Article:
- facilitates or confirms a commercial transaction that the recipient already has agreed to;
- gives warranty, recall, safety, or security information about a product or service;
- gives information about a change in terms or features or account balance information regarding a membership, subscription, account, loan or other ongoing commercial relationship;
- provides information about an employment relationship or employee benefits; or
- delivers goods or services as part of a transaction that the recipient already has agreed to.
Q: What if the message combines commercial content and transactional or relationship content?
A: It’s common for email sent by businesses to mix commercial content and transactional or relationship content. When an email contains both kinds of content, the primary purpose of the message is the deciding factor. Here’s how to make that determination: If a recipient reasonably interpreting the subject line would likely conclude that the message contains an advertisement or promotion for a commercial product or service or if the message’s transactional or relationship content does not appear mainly at the beginning of the message, the primary purpose of the message is commercial. So, when a message contains both kinds of content – commercial and transactional or relationship – if the subject line would lead the recipient to think it’s a commercial message, it’s a commercial message for CAN-SPAM purposes. Similarly, if the bulk of the transactional or relationship part of the message doesn’t appear at the beginning, it’s a commercial message under the CAN-SPAM Act.
Here’s an example:
TO: Jane Smith
FR: XYZ Distributing
RE: Your Account Statement
We shipped your order of 25,000 deluxe widgets to your Springfield warehouse on June 1st. We hope you received them in good working order. Please call our Customer Service Office at (877) 555-7726 if any widgets were damaged in transit. Per our contract, we must receive your payment of $1,000 by June 30th. If not, we will impose a 10% surcharge for late payment. If you have any questions, please contact our Accounts Receivable Department.
Visit our website for our exciting new line of mini-widgets!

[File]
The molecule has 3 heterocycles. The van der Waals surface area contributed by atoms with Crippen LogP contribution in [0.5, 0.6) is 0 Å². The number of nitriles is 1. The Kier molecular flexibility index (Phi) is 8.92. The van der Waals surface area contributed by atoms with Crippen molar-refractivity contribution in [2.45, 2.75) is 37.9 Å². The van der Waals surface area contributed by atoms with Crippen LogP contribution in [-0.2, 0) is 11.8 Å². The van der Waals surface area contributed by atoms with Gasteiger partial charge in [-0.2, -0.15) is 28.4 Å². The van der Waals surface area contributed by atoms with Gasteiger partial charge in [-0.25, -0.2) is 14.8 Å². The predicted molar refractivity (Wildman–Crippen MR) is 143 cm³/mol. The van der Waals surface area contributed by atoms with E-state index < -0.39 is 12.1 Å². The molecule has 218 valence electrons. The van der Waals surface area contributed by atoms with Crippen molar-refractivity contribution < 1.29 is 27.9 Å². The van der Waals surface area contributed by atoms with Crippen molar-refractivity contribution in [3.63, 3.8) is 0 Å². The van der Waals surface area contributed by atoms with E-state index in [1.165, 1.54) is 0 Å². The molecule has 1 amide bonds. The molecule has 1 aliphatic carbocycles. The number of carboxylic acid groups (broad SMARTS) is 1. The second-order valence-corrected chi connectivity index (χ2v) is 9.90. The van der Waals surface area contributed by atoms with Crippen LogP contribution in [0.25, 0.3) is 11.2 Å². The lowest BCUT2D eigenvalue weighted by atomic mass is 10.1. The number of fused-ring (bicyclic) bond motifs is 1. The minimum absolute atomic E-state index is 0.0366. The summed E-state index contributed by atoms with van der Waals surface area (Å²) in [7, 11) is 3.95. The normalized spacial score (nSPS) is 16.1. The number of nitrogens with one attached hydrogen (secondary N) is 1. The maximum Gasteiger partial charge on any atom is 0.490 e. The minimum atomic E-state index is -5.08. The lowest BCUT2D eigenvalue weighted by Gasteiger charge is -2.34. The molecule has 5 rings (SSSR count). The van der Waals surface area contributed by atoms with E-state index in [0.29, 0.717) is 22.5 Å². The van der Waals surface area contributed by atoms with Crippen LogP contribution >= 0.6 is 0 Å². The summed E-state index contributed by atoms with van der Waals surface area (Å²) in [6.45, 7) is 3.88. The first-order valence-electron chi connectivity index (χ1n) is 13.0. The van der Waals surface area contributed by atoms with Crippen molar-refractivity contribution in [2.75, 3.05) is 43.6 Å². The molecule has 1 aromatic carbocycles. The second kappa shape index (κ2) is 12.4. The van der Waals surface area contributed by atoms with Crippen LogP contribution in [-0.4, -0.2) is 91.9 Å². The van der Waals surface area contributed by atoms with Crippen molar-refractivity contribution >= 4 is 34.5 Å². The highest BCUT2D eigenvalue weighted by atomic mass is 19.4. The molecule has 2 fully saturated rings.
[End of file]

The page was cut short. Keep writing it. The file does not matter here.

MESSAGE A is most likely a transactional or relationship message subject only to CAN-SPAM’s requirement of truthful routing information. One important factor is that information about the customer’s account is at the beginning of the message and the brief commercial portion of the message is at the end.
TO: Jane Smith
FR: XYZ Distributing
RE: Your Account Statement
We offer a wide variety of widgets in the most popular designer colors and styles – all at low, low discount prices. Visit our website for our exciting new line of mini-widgets!
Sizzling Summer Special: Order by June 30th and all waterproof commercial-grade super-widgets are 20% off. Show us a bid from one of our competitors and we’ll match it. XYZ Distributing will not be undersold.
Your order has been filled and will be delivered on Friday, June 1st.
MESSAGE B is most likely a commercial message subject to all CAN-SPAM’s requirements. Although the subject line is “Your Account Statement” – generally a sign of a transactional or relationship message – the information at the beginning of the message is commercial in nature and the brief transactional or relationship portion of the message is at the end.
Q: What if the message combines elements of both a commercial message and a message with content defined as “other”?
A: In that case, the primary purpose of the message is commercial and the provisions of the CAN-SPAM Act apply if:
- A recipient reasonably interpreting the subject line would likely conclude that the message advertises or promotes a commercial product or service; and
- A recipient reasonably interpreting the body of the message would likely conclude that the primary purpose of the message is to advertise or promote a product or service.
Factors relevant to that interpretation include the location of the commercial content (for example, is it at the beginning of the message?); how much of the message is dedicated to commercial content; and how color, graphics, type size, style, etc., are used to highlight the commercial content.
The Legal Disclaimer
Nothing in this text should be construed as legal advice. We highly recommend that you familiarize yourself with the various information sources regarding CAN-SPAM compliance on the FTC website. Additionally, you may choose to obtain professional legal advice regarding your company’s email compliance efforts, related to CAN-SPAM or other relevant regulations that impact email marketing.